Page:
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J Urol. 1998 Aug;160(2):454-8.

Incidence of fecal and urinary incontinence following radical perineal and retropubic prostatectomy in a national population.

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1
Department of Urology, Brooke Army Medical Center, San Antonio, Texas, USA.

Abstract

PURPOSE:

Since 1991 we have performed more than 300 anatomical radical perineal prostatectomies at Brooke Army and Wilford Hall Medical Centers, and were initially aware of 8 patients who presented with unsolicited postoperative fecal incontinence. We determined the incidence of fecal and urinary incontinence following radical prostatectomy, defined parameters to identify patients at risk for fecal complaints following radical prostatectomy, and estimated the impact of fecal incontinence on lifestyle and activities.

MATERIALS AND METHODS:

Initially a validated 26-question telephone survey was used to evaluate 227 patients who had previously undergone radical prostatectomy at 1 of our 2 institutions. Based on results of the telephone survey a national survey was mailed to 1,200 radical prostatectomy patients randomly selected from a nationwide database of Department of Defense health care system beneficiaries. All patients had undergone radical perineal or retropubic prostatectomy at least 12 months before being contacted for the survey.

RESULTS:

Responses to the telephone survey from 227 patients revealed that fecal incontinence was a problem after radical retropubic (5%) and perineal (18%) prostatectomy and less than 50% of those with fecal incontinence had told the physician. Our mail survey (response rate 80% and 78% usable for analysis, 784 radical perineal and 123 perineal) strongly indicated that fecal incontinence after radical prostatectomy is a problem nationwide. Frequency of fecal incontinence (daily, weekly, monthly or less than monthly occurrences) was significantly higher among radical perineal (3, 9, 3 and 16%) compared to retropubic prostatectomy (2, 5, 3, and 8%) patients (p=0.002). Fecal incontinence had a significant negative effect on patient social or entertainment activities (p=0.029), and travel and vacation plans (p=0.043). Radical perineal compared to retropubic prostatectomy patients were more likely to wear a pad for stool leakage (p=0.013), experienced more accidents (p=0.001), had larger amounts of stool leakage (p=0.002) and had less formed stools (p=0.001). Of radical perineal prostatectomy patients only 14% and of retropubic only 7% with fecal incontinence had ever told a health care provider about it, even when the incontinence was severe. Responses to our survey concerning urinary incontinence showed that radical perineal prostatectomy patients had a lower rate of urinary incontinence immediately after prostatectomy compared to retropubic (79 versus 85%, p=0.043). A higher proportion of perineal patients reported that all urinary leakage had ceased, that is full continence had returned (perineal 70%, retropubic 53%, p=0.001). A smaller proportion of perineal patients found it necessary to wear a pad to protect from urinary incontinence (perineal 39%, retropubic 56%, p=0.004).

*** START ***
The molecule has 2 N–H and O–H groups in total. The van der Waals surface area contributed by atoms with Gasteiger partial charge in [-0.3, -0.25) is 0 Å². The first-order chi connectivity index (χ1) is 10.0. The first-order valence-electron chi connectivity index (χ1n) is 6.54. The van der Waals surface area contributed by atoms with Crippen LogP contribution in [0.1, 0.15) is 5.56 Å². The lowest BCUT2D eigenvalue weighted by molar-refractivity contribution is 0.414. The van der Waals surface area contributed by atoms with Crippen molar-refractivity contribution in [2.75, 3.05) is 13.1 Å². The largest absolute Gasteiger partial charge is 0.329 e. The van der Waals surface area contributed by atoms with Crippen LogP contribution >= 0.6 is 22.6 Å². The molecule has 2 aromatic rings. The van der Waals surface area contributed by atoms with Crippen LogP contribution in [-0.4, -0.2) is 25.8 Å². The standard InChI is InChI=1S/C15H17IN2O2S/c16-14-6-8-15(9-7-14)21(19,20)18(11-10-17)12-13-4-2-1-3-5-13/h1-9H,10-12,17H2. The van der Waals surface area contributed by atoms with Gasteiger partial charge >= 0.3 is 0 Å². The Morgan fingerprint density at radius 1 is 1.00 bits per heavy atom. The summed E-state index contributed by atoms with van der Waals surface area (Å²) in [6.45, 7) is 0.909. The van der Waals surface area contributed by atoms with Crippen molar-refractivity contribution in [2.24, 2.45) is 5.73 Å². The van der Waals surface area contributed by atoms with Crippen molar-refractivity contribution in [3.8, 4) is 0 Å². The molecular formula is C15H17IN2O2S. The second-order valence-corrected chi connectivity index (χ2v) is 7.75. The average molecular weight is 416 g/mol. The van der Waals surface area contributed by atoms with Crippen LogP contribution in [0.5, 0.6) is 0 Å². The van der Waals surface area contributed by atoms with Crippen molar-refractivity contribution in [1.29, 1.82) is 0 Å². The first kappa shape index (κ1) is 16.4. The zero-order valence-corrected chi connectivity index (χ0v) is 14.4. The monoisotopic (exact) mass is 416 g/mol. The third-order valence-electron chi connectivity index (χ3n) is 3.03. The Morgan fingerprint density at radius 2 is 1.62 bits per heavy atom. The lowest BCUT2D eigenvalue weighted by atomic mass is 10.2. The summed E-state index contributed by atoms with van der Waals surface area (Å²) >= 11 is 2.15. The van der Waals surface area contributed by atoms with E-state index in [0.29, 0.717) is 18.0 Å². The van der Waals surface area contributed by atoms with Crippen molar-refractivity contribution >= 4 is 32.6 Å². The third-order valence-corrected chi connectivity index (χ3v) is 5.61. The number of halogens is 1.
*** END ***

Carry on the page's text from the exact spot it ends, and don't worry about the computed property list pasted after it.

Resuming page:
CONCLUSIONS:

Fecal incontinence following radical prostatectomy occurs more frequently than previously recognized. In general fecal incontinence among radical perineal and retropubic prostatectomy patients surpasses the expected incidence rate of 4% for this age group (60 to 70 years) but incidence is significantly higher for radical perineal prostatectomy patients. However, radical perineal prostatectomy patients have a significantly lower incidence of urinary incontinence than those treated with retropubic prostatectomy. Surgeons who perform radical retropubic and perineal prostatectomy should be aware of the possibility of fecal and/or urinary incontinence and associated symptoms.

PMID:
9679897
[Indexed for MEDLINE]
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